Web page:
And there’s a lot of truth in that viewpoint as well.

But here’s the thing – most dichotomies like this are false. Selling isn’t only like football, or like golf. It’s both – in different ways. But that’s a different article. This article is about just one side—the golf side, if you will, where if you’re working too hard at selling – you’re doing it wrong.

Adam Smith, Competition, and Selling

Blame it on Adam Smith’s The Wealth of Nations, if you will. The Scottish moral philosopher and economist famously claimed that by the self-oriented struggling of the butcher and the baker, the “invisible hand” of the market makes itself known by balancing out all for the greater good. Out of individual selfishness grows the maximum collective good.

While Smith has been unfairly characterized as arguing against regulation and in favor of unfettered free markets, there’s no question that his powerful formulation rhymes with competition—individuals seeking their own betterment. Perhaps ever since, business has been full of metaphors from war and sports. And nowhere are those metaphors more prevalent than in sales.

Take just one sport alone: pitch, curve ball, hitting cleanup, bottom of the ninth, pinch hit, get our signals lined up, strike out, bases loaded, don’t swing at the first pitch, home field advantage, double play, we’re on the scoreboard, leaving men on base, pop-up, foul ball, home run hitter, shut-out, and so on.

Here’s the thing about sports metaphors: they’re all about competition. Real Madrid vs. Barca. Yankees vs. Red Sox. All Blacks vs. Wallabies. Seller vs. competitor.

And—most of all—seller vs. buyer.

Selling without Competition

It’s hard for most people to even conceive of selling without that competitive aspect between buyer and seller. Isn’t the point to get the sale? Isn’t closing the end of the sales process? If a competitor got the job, wouldn’t that be a loss? And why would you spend time on a “prospect” if the odds looked too low for a sale?

When we think this way, we spend an awful lot of energy. It’s hard work—particularly because much of it is spent trying to persuade customers to do what we (sellers) want them to do. And getting other people to do what we want them to do is never easy (if you have a teenager and/or a spouse, you know this well).

There is another way. It consists in simply and basically changing the entire approach to selling.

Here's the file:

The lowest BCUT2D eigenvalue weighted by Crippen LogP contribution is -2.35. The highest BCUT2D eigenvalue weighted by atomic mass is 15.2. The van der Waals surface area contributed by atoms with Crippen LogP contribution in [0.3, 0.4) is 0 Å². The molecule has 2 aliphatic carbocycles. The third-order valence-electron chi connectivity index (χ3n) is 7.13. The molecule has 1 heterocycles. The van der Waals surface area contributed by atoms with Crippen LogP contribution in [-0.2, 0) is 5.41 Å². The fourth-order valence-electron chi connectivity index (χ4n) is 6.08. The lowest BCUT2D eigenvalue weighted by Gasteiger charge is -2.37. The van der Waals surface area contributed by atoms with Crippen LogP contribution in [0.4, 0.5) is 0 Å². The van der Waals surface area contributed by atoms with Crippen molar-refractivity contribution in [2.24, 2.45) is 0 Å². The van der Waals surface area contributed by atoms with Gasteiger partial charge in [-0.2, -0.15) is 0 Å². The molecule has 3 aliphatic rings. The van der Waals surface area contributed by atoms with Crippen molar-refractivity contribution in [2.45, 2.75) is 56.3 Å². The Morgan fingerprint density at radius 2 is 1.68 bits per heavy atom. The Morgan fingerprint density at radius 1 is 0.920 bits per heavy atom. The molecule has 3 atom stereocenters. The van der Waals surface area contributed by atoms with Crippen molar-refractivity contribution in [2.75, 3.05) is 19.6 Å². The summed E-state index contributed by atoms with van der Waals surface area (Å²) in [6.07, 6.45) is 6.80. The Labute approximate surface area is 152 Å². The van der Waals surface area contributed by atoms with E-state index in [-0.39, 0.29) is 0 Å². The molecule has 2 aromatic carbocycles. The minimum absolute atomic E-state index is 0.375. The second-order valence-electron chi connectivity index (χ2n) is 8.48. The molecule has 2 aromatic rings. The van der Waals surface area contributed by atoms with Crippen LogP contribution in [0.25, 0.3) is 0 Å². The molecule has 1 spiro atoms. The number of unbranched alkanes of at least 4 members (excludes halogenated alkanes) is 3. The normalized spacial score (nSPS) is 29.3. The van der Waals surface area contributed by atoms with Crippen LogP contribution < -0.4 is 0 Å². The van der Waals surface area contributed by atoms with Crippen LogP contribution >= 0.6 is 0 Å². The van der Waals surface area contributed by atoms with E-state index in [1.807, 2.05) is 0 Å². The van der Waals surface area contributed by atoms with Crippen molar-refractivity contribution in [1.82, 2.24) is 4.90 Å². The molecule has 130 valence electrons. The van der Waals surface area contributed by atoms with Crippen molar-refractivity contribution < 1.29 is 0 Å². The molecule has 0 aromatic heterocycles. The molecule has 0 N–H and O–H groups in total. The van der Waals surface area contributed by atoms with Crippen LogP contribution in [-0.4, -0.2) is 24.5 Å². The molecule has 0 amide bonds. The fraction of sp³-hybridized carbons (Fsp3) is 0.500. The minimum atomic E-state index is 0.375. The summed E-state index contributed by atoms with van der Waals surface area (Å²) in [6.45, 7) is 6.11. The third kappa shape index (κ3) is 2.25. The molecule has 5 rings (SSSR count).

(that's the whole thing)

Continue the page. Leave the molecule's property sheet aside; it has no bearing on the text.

The first approach is the traditional, competitive, zero-sum-thinking, buyer vs. seller—the age-old dance that to this day gives selling a faint (or not-so-faint) bad name. It is one-sided, seller-driven, and greedy.

Social media haven’t made this approach to selling go away—they have empowered it. Just look at your inbox, spam filters, LinkedIn requests, Instagram feeds, Twitter hustles, and pop-up ads on the Internet.

And boy do you have to work hard to sell that way.

The second approach is different. The fundamental distinction is that you’re working with the buyer, not against the buyer. Your interests are 100% aligned, not 63%. If you do business by relentlessly helping your customers do what’s right for them, selling gets remarkably easier.

You don’t have to think about what to share and what not to. You don’t have to control others. You don’t have to white-knuckle meetings and phone calls because there are no bad outcomes.

Selling this way works very well for one fundamental reason: all people (including buyers) want to deal with sellers they can trust—sellers who are honest, forthright, long-term driven, and customer-focused. All people (including buyers) prefer not to deal with sellers who are in it for themselves, and constantly in denial about it.

This is the golf part of selling: the part where if you lighten up, relax the muscles, let it flow, you end up with superior results. And there’s a whole lot of truth to that view. If you’re working too hard, you’re not doing it right.

The Twelve Steps of Business Relationships

Twelve-step programs are commonly known as ‘recovery’ programs – a structured approach to getting out of a problem situation.  But what if you turned that perspective on its head? What if you saw a program – particularly one with twelve steps – as something to advance you from an already-good situation to an even better, new level of life, thought, and – relationships?

Below are twelve steps to take when looking to grow strong, trust-based business relationships. Easy? Yes. Simple? Well, see for yourself.

With much respect and genuflection to the original source…

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Rarely will you see someone fail in business who has thoroughly followed these simple suggestions. Those who do fail are typically people who are incapable of being honest – with their colleagues, their customers and their partners.

Other problems may temporarily deflect you, but the ability to be rigorously honest will prove immeasurably beneficial in all your business relationships.